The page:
Monday, July 21, 2008

OSCON: Python in 3 Hours

While I've written stuff in Java, Python and half a dozen other languages, I'm a Perl guy. My first solution to a programming problem is to use Perl. This hasn't always been the case of course, I used to be a Fortran guy after all, and my solution to most things would be to crank out some Fortran. I'm more or less language agnostic, and try and pick the right tool for every job, it's that so many jobs can be done easily in Perl.

However I've learned Python several times now, used it for whatever project I've needed it for, and then mostly forgotten most of what I knew about it afterwards. But with the release of Google's App Engine however, I think it's time to dust my Python off and pick it up again for a third time. Which is why I'm sitting in "Python in 3 Hours" given by Steve Holden. Steve has put his slides online, but it looks like his hosting provider isn't holding up that well...


Update: The main principle in Python is "Keep it simple stupid", as opposed to Perl's "There is more than one way to do things". That basically sums up the difference between the two languages. It looks like Twitter is over capacity again, the fail whale is very much in evidence.

Update: One of the things that people coming from the C world find difficult is that while Python is a strongly typed language the type is associated with the value, not with the variable. Well that and the mandatory indenting.

Steve is really emphasising the presence of the interactive interpreter, which is something that Python talk about a lot. As a Perl person, it's not something we really have, and I've not felt that lack. Trying to get my head around why Python people feel it's important.

Update: Steve is talking about the different implementations of Python. Also not something we've had with Perl, at least until Perl 6 came along...

Update: That's interesting. Since Python 2.5 integers are unbounded, and since Python 3.0 diving two integers no longer does integer division, you end up with a floating point number. Oh, and strings are going to become Unicode by default.

Update: Now here is something I've always wanted in Perl, and it doesn't have because of its admittedly quite odd object model, default methods on strings; s.lower(), s.upper(), s.strip() and the like. Of course since strings are immutable, they don't do an in place operation.

Having things like strings and tuples, and dictionary keys, as immutable is one of the things I've always had problems with in Python, and yes I know it means it's all thread-safe. Guess I've been working with Perl's threading model too long as well...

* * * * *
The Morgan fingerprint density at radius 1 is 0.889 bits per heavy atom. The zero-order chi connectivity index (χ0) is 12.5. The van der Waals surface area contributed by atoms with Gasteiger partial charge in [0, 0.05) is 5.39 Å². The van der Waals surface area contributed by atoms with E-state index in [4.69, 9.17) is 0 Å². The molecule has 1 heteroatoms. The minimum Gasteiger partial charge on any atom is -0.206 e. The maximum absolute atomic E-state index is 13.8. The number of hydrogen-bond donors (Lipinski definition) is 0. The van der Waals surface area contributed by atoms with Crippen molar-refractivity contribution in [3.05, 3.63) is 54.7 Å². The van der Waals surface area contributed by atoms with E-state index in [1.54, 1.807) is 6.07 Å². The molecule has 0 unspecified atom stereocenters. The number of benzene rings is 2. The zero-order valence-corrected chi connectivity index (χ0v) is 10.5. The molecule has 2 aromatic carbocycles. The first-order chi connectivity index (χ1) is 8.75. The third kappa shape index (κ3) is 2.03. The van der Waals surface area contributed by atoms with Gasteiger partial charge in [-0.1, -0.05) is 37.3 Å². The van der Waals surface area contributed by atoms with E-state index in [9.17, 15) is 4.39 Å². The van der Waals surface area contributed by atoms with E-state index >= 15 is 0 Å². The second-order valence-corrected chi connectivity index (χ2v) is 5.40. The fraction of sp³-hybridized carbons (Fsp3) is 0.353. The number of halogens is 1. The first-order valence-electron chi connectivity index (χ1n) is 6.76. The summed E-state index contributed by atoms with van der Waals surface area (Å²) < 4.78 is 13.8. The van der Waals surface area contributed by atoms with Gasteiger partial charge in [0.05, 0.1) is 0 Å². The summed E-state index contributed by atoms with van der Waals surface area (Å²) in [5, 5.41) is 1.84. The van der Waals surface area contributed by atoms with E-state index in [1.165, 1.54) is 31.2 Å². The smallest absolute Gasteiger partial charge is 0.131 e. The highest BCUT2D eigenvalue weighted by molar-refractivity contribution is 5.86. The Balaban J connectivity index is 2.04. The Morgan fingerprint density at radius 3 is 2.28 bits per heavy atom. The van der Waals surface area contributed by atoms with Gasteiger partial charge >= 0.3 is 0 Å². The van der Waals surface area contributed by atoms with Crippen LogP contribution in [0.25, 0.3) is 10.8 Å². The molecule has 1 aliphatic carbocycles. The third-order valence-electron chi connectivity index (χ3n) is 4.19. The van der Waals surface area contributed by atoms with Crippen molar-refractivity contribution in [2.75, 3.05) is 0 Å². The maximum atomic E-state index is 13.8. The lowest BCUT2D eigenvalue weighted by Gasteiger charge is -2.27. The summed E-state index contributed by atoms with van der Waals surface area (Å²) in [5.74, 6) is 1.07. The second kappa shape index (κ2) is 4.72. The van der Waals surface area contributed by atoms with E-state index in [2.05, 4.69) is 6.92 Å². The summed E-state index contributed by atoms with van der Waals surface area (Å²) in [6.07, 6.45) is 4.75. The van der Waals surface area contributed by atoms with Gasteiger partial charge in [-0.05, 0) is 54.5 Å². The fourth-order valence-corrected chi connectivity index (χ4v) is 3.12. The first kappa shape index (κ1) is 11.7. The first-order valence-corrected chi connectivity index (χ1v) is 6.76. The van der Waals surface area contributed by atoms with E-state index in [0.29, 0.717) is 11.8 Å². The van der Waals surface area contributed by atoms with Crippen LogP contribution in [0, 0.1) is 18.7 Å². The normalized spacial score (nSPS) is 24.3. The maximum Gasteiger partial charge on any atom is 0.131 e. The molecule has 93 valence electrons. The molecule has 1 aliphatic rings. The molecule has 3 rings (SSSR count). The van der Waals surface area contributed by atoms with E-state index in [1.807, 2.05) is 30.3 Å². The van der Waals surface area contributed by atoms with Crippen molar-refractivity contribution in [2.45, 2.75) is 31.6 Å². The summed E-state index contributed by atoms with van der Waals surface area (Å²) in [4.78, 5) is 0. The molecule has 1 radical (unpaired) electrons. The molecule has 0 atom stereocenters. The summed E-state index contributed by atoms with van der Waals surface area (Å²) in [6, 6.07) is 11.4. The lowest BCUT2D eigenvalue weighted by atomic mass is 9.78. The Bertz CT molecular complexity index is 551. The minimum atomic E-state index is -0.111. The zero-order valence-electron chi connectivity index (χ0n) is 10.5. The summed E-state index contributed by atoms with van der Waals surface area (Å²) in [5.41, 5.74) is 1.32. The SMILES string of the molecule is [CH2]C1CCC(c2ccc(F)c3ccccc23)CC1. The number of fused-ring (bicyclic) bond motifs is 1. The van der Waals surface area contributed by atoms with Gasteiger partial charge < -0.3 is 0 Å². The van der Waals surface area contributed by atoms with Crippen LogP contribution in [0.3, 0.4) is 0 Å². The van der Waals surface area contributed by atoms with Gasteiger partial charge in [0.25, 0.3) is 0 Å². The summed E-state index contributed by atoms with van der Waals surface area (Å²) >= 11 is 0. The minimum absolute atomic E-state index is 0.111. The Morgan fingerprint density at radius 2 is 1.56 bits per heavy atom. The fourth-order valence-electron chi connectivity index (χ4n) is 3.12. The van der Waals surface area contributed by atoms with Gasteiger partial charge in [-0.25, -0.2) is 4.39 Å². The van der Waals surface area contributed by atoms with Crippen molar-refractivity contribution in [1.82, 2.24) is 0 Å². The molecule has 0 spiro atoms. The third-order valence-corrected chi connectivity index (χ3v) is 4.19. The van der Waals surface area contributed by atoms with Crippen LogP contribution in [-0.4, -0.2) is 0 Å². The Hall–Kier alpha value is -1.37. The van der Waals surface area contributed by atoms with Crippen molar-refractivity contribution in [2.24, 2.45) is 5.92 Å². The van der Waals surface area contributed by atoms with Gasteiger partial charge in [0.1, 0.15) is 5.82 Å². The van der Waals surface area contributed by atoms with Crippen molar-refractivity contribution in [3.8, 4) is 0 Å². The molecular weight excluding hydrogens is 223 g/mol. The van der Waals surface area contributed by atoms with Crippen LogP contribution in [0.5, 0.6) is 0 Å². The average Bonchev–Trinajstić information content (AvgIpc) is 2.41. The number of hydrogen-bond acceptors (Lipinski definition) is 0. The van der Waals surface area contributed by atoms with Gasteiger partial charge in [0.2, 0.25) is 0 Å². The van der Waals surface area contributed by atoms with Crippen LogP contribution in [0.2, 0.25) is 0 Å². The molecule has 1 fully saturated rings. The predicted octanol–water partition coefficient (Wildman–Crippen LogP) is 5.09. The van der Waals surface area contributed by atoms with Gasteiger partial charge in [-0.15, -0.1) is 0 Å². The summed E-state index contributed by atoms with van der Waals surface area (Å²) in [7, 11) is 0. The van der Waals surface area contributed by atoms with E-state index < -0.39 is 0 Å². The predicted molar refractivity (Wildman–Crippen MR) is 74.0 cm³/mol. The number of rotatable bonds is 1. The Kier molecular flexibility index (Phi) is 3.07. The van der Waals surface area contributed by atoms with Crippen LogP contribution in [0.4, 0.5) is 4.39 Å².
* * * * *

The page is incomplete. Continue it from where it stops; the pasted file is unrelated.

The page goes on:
Update: Interesting, if obvious, admission from Steve,

We're talking about a Turing complete language, so there is always more than one way of doing things...
when talking about there being only one way of doing things in Python.

Update: The print statement is actually going away in Python 3.0, replaced by the print function. Which, yes, makes a big difference. That's a subtle but fairly fundamental change. Have to think about that for a bit...

Update: Time for morning coffee, back after these short messages...

Update: ...and we're back, and Steve has moved on to defining functions, where Python is actually a lot different than most other languages. In Python def is an executable statement. The interpreter reads and compiles the indented body and the resulting function object is bound to the function name in current namespace.

Update: After working with Perl for so long I've never liked the way Python handles variable parameter lists,
Some functions can take an indefinite number of positional and keyword arguments. These are caught with a special parameter syntax; *name becomes a tuple of "extra" positional arguments to a call **name becomes a dict of "extra" keyword arguments to a call: n=v becomes {n: v}
which is only sort of like the way Perl does things...

Update: Pointer to PEP8, the "Style Guide to Python". I guess Perl people just have "Perl Best Practices" by Damian?

Update: Must admit I'm starting to drift here...

I'm trying to figure out whether Python is more strict and complicated than Perl, or whether I'm just thinking in Perl, and Python is just as slack and easy to use as Perl but in a different way? Anyone got any opinions on that one?

Update: I didn't realise the Python interpreter implicitly provides a $self when using an instance. That's interesting...

Update: Steve just said,
Five minutes left to cover formatting and I/O...
That's not good. Nor is the fact that it's only in "modern" Python that you can iterate over a file and don't have to read it in all at once. Hmm...

Update: ...and we're done, or at least I am. Time for lunch.